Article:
December 5, 2020

State of the Art: The Cloud That Rains Music

Amazon, whose online music store competes with Apple’s, has two problems with that arrangement. First, your music library is messily scattered. When you buy a new song at home, you can’t listen to it at work, at least not without copying it manually. You might buy a song on your phone, but it won’t be on your computer until you do a sync. And if your music library is big, you can fit only a portion of it onto your phone.

Second, Amazon wishes more people would buy music from its store instead of iTunes.

This week, the online retailer took the wraps off a slick suite of software and services that solves both problems, and offers some sweet incentives for you to consider it.

Amazon’s big idea is that instead of sitting on your computer, your music collection will sit online ( or “in the cloud,” as hipsters insist on saying). That way, you can listen to it from any computer — at home, at work, at a friend’s — by logging into a special Web page called the Amazon Cloud Player.

You can also listen to anything in your music collection on an Android phone. No copying or syncing of music is ever required; all your songs are always available everywhere, and they don’t hog any storage on the phone itself.

The Cloud Player is a simple, clean, polished music-playback page that looks vaguely like iTunes. It’s dominated by a list of your songs, which you can sort and search. The album art shows up. You can drag songs into playlists. You can play back a song, album or playlist, complete with Shuffle and Repeat functions. You can download songs to your computer (they go directly into iTunes or Windows Media Player). Sound quality is excellent (the streaming is the full 256 kilobits a second of the original files, if you’re into that sort of statistic).

There’s a free Uploader app that lets you send your existing music files from your Mac or PC to that same online library, so those songs, too, are available from anywhere. The app is clever enough to preserve your songs and playlists the way you organized them in iTunes or Windows Media Player. (Just note that it recognizes only MP3 and AAC files — not ring tones, audio books or WAV files. Copy-protected songs need not apply.)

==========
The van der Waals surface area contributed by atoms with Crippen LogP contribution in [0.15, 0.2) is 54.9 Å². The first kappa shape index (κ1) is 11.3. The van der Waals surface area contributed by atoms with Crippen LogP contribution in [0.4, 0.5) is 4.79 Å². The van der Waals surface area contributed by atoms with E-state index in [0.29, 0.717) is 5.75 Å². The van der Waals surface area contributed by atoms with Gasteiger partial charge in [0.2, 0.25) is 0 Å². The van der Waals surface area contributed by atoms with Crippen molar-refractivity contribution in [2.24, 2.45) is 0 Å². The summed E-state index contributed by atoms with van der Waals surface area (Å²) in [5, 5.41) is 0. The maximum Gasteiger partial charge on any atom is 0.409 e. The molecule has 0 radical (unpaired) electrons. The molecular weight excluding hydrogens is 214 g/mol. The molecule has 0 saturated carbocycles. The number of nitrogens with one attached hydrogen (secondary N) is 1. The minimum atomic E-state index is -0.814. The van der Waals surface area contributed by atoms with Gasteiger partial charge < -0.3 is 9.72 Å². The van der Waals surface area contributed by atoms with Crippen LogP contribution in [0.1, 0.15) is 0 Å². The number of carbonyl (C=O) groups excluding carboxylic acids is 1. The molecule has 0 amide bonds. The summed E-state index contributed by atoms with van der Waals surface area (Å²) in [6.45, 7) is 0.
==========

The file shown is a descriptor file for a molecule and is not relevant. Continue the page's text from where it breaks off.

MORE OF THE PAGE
The app for Android phones is similar. It offers two big buttons: one for listening to your online music collection, and another for playing the music files that are actually on the phone. There’s no way to mix and match — to create a playlist containing some songs from each source, for example.

Amazingly enough, all of this is absolutely free.

Well, sort of.

Songs are pretty big files. That, after all, is one huge advantage of Amazon’s cloud idea: moving those hefty music files to the Internet frees up space on your computers and phones.

To get you started, Amazon offers everyone five gigabytes of free space online — enough room for about 1,200 MP3 songs. You can buy more storage; it costs $1 a gigabyte a year. If you have a 50-gigabyte song collection, for example, you’ll pay $50 a year. That can get awfully steep at the high end (like $1,000 for 1,000 gigabytes) — high enough to make “pay $15 a month for unlimited music” sites like Rhapsody look awfully appealing.

The storage is good for more than music files, though. Part II of the Amazon announcement is the Cloud Drive, an online hard drive a lot like the Apple iDisk or Microsoft SkyDrive.

On this virtual drive, you can store anything at all: photos, Office documents — anything you might like to back up or to retrieve later from any other computer. Even if you never use any of Amazon’s music features, having this five-gigabyte drive online is a pleasant surprise, free to anyone who wants it. (You can view the photos and play the music you’ve stored there, but otherwise, it’s just a place for parking files, not opening them.)

Amazon takes the sting out of its storage prices with some special offers. For example, if you buy an album from Amazon’s music store, your Cloud Drive gets bumped up to 20 gigabytes for the year — no charge.

E-mail: pogue@nytimes.com

Article source: http://feeds.nytimes.com/click.phdo?i=9525c0034f32b935bdd650fb7ca5b8ea

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